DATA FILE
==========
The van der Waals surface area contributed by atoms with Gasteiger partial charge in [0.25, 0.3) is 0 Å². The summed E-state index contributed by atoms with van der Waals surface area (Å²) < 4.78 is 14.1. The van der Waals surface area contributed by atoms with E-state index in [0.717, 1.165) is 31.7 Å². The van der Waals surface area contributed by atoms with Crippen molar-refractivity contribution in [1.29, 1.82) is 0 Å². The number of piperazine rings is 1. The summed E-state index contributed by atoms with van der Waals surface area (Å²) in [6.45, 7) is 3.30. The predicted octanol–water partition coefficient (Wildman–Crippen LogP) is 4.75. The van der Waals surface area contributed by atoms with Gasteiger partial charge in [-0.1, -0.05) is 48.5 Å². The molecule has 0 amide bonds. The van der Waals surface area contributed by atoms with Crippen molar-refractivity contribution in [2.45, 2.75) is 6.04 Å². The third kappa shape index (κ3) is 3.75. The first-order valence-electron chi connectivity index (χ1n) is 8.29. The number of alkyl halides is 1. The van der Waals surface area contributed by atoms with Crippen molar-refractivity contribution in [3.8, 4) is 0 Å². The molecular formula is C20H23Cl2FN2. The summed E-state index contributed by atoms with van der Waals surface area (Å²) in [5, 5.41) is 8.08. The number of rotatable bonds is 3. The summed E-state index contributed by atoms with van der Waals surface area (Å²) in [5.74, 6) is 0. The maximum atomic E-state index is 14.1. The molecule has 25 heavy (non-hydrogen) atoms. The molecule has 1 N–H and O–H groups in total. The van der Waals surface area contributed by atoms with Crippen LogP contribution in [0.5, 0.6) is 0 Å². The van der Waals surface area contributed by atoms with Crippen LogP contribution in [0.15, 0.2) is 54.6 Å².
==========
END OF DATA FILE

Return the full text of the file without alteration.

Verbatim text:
The van der Waals surface area contributed by atoms with Gasteiger partial charge in [0.25, 0.3) is 0 Å². The summed E-state index contributed by atoms with van der Waals surface area (Å²) < 4.78 is 14.1. The van der Waals surface area contributed by atoms with E-state index in [0.717, 1.165) is 31.7 Å². The van der Waals surface area contributed by atoms with Crippen molar-refractivity contribution in [1.29, 1.82) is 0 Å². The number of piperazine rings is 1. The summed E-state index contributed by atoms with van der Waals surface area (Å²) in [6.45, 7) is 3.30. The predicted octanol–water partition coefficient (Wildman–Crippen LogP) is 4.75. The van der Waals surface area contributed by atoms with Gasteiger partial charge in [-0.1, -0.05) is 48.5 Å². The molecule has 0 amide bonds. The van der Waals surface area contributed by atoms with Crippen molar-refractivity contribution in [2.45, 2.75) is 6.04 Å². The third kappa shape index (κ3) is 3.75. The first-order valence-electron chi connectivity index (χ1n) is 8.29. The number of alkyl halides is 1. The van der Waals surface area contributed by atoms with Crippen molar-refractivity contribution in [3.8, 4) is 0 Å². The molecular formula is C20H23Cl2FN2. The summed E-state index contributed by atoms with van der Waals surface area (Å²) in [5, 5.41) is 8.08. The number of rotatable bonds is 3. The summed E-state index contributed by atoms with van der Waals surface area (Å²) in [5.74, 6) is 0. The maximum atomic E-state index is 14.1. The molecule has 25 heavy (non-hydrogen) atoms. The molecule has 1 N–H and O–H groups in total. The van der Waals surface area contributed by atoms with Crippen LogP contribution in [0.5, 0.6) is 0 Å². The van der Waals surface area contributed by atoms with Crippen LogP contribution in [0.15, 0.2) is 54.6 Å².